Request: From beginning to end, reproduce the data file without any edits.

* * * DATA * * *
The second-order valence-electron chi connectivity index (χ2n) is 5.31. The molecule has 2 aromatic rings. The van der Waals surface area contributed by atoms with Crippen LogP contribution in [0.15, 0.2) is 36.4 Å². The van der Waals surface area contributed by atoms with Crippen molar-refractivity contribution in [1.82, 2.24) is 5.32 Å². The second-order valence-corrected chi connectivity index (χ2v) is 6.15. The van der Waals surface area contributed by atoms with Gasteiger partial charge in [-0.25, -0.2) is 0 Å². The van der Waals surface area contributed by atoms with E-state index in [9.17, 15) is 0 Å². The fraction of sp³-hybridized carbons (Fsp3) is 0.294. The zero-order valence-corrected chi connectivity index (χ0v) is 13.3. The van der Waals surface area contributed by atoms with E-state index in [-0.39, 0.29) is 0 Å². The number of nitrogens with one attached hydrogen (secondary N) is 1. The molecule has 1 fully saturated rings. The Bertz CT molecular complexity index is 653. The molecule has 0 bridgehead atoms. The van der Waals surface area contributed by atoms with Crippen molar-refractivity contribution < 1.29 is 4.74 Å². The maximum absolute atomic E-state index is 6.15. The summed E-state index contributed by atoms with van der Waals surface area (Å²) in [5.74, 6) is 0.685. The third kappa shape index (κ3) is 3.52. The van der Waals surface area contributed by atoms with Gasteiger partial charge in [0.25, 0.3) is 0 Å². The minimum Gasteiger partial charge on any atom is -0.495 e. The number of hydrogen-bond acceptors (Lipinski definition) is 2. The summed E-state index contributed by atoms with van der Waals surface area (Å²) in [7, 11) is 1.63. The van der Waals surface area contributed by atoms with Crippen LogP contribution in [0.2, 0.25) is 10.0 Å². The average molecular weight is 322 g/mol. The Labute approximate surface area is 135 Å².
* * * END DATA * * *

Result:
The second-order valence-electron chi connectivity index (χ2n) is 5.31. The molecule has 2 aromatic rings. The van der Waals surface area contributed by atoms with Crippen LogP contribution in [0.15, 0.2) is 36.4 Å². The van der Waals surface area contributed by atoms with Crippen molar-refractivity contribution in [1.82, 2.24) is 5.32 Å². The second-order valence-corrected chi connectivity index (χ2v) is 6.15. The van der Waals surface area contributed by atoms with Gasteiger partial charge in [-0.25, -0.2) is 0 Å². The van der Waals surface area contributed by atoms with E-state index in [9.17, 15) is 0 Å². The fraction of sp³-hybridized carbons (Fsp3) is 0.294. The zero-order valence-corrected chi connectivity index (χ0v) is 13.3. The van der Waals surface area contributed by atoms with E-state index in [-0.39, 0.29) is 0 Å². The number of nitrogens with one attached hydrogen (secondary N) is 1. The molecule has 1 fully saturated rings. The Bertz CT molecular complexity index is 653. The molecule has 0 bridgehead atoms. The van der Waals surface area contributed by atoms with Crippen molar-refractivity contribution < 1.29 is 4.74 Å². The maximum absolute atomic E-state index is 6.15. The summed E-state index contributed by atoms with van der Waals surface area (Å²) in [5.74, 6) is 0.685. The third kappa shape index (κ3) is 3.52. The van der Waals surface area contributed by atoms with Gasteiger partial charge in [0.25, 0.3) is 0 Å². The minimum Gasteiger partial charge on any atom is -0.495 e. The number of hydrogen-bond acceptors (Lipinski definition) is 2. The summed E-state index contributed by atoms with van der Waals surface area (Å²) in [7, 11) is 1.63. The van der Waals surface area contributed by atoms with Crippen LogP contribution in [0.2, 0.25) is 10.0 Å². The average molecular weight is 322 g/mol. The Labute approximate surface area is 135 Å².